No Commercial No Problem: Brands are Finding Consumers on the Second Screen and it Works
In 2022, some advertisers, including cough drop company Ricola, sought more direct consumer engagement during the Super Bowl by moving away from traditional broadcast ads to social strategies that target the ‘second screen’ – an additional device capturing consumer attention during an actual broadcast. An AdColony survey shows that 59% of viewers are keeping up with the game on multiple devices including TV, mobile phone and laptop – 16% increase on last year. And more users than ever say they are texting, browsing social media and playing mobile games. It’s an opportunity for advertisers like Ricola and they took it.
However, assessing success in changing purchase intent is notoriously difficult. By using Noogata’s eCommerceLibrary we can tell that Ricola’s strategy has worked.
A Shift to Social
In 2021, Ricola spent big for a Super Bowl commercial spot, but also experimented with short-form videos for social media and influencer marketing, brand monitoring followed by direct comment messaging. This social strategy grew into an always-on effort, and in 2022 was the lynchpin of their SuperBowl strategy. Using a range of social media, but particularly TikTok, Ricola created 15 second animations that promoted the use of Ricola outside of the cold and flu season by tying the product to demand moments like cheering during a big game or screaming on a roller coaster. This has the added benefit of a message and channel they can continue to deliver on year-round.
Using Noogata to Monitor Purchase Intent
Ricola used a proxy to measure purchase intent against other brands by monitoring the #tiredvoice hashtag as well as social media mentions of the brand. Promising results show their main competitor Halls reduced from dominating 75% of references to 50% from early 2021 to 2022, but these indicators are far removed from the actual intent to purchase.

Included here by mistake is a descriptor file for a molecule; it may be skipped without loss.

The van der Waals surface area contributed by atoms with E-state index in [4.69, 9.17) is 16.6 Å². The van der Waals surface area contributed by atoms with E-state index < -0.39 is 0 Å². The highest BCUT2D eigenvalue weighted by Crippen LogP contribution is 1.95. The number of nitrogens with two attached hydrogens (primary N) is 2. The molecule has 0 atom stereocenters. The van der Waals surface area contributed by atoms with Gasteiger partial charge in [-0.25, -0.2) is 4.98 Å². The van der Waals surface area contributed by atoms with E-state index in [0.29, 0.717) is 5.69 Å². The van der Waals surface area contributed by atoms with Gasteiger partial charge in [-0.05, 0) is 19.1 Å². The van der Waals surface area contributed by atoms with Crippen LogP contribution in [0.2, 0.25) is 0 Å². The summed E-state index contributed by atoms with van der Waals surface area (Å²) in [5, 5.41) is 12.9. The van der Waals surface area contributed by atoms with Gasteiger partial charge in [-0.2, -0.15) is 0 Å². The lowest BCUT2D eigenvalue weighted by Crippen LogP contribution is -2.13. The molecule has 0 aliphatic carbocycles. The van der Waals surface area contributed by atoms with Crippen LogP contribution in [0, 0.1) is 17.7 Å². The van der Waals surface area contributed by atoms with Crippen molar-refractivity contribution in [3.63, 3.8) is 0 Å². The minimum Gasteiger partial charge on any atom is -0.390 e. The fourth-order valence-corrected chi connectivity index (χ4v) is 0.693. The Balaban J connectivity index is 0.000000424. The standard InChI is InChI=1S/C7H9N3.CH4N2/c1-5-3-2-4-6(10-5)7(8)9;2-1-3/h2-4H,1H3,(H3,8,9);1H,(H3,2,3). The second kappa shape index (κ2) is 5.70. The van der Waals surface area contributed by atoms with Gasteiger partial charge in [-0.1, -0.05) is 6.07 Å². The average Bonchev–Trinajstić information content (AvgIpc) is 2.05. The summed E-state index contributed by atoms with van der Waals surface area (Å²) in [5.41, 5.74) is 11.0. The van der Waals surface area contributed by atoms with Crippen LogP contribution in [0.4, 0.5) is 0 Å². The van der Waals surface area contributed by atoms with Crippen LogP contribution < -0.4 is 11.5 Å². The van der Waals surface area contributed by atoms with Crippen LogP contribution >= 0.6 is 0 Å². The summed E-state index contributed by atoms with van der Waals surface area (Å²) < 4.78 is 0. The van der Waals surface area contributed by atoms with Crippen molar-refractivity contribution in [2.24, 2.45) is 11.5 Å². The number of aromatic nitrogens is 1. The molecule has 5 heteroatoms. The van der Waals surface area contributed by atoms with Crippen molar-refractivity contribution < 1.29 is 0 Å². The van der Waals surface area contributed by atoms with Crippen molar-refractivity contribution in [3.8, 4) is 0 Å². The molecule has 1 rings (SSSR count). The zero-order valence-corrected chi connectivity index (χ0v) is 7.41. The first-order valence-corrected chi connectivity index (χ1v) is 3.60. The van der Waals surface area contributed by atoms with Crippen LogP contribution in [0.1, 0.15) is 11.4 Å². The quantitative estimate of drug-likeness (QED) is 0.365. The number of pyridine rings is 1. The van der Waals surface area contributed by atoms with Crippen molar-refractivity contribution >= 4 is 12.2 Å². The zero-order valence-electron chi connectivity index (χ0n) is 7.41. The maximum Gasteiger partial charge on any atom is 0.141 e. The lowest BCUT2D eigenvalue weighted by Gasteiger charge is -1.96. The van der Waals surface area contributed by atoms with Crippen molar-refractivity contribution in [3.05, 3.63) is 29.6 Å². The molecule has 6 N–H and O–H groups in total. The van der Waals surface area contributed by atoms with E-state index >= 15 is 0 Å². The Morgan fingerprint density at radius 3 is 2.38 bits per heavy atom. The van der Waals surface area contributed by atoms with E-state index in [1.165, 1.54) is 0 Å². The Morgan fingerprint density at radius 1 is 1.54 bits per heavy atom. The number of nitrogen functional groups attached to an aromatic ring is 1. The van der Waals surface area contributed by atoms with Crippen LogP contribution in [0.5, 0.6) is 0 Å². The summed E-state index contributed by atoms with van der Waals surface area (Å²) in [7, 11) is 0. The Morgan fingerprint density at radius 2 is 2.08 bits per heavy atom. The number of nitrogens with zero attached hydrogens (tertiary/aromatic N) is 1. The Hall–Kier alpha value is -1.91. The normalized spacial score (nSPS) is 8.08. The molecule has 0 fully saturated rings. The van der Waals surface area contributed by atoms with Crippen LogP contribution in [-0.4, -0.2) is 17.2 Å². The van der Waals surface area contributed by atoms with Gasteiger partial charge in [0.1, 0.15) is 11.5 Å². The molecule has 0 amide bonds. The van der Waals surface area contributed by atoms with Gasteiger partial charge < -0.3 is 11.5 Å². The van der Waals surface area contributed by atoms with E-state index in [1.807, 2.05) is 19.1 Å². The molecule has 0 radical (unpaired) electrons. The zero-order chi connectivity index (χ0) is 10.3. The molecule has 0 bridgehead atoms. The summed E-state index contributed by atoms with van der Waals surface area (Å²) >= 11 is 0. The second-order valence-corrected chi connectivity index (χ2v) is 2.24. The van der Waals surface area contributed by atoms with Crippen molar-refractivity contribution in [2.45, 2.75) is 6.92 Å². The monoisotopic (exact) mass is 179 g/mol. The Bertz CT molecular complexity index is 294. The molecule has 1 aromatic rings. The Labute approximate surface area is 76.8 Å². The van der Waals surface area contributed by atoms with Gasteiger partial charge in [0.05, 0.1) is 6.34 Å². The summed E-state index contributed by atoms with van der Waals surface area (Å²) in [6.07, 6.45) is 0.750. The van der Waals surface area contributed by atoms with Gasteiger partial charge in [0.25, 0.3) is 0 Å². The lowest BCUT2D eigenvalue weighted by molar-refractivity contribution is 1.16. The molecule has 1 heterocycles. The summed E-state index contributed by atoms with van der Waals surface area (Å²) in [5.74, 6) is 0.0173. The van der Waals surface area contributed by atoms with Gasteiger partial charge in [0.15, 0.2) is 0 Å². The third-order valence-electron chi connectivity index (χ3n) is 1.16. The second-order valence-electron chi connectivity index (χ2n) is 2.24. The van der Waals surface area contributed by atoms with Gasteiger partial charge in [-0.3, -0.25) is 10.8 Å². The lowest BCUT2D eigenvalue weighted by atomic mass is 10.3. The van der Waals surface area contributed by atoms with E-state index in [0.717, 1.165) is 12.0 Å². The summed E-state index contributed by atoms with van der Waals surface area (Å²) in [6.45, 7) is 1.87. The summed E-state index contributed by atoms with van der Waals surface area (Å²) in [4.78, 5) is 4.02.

By using Noogata’s eCommerce library of AI applications (called “blocks”) we can more accurately monitor and measure whether Ricola is seeing an increase in customers specifically seeking their product when buying cough drops, which also offers insight into whether Ricola is taking market share.
We used three blocks in sequence, allowing us to identify similar products to Ricola’s (Competitive Landscape block), then find all the relevant search terms (Search Term Discovery Block) and group together the ones that lead consumers to the virtual cough drop shelf (Topic Analysis Block). By comparing weekly results for search terms and products, with a flag for branded and unbranded search terms (such as a search for “Ricola cough drop” vs just “cough drop”) we were able to generate a metric for Ricola vs Halls and other brands for their share of branded search in the cough drop space.
In 2021, with the support of a SuperBowl broadcast spot, Ricola had a modest gain of 2.2% in the share of branded search three weeks later but Ricola still lagged Halls by over 10%, which also held over 50% of all branded search. The new strategy turned this around in 2022 with a 6.24% increase in the share of branded searches in the three weeks after the event, representing the biggest three-week jump since March 2020. Perhaps more importantly, and a result that truly validates Ricola’s Super Bowl social media strategy, for the first time Ricola has seen more branded searches than Halls in a given week, demonstrating its success over competitors following the launch of this campaign.
While social media engagement can be monitored and measured and, over time, sales results can demonstrate success of overall campaigns and strategies, the use of AI to analyze the huge volumes of data not just on Ricola, but its competitors, is invaluable. And by tapping into search term and topic analysis, Ricola can understand better if its marketing and advertising strategies are impacting its brand penetration and perception.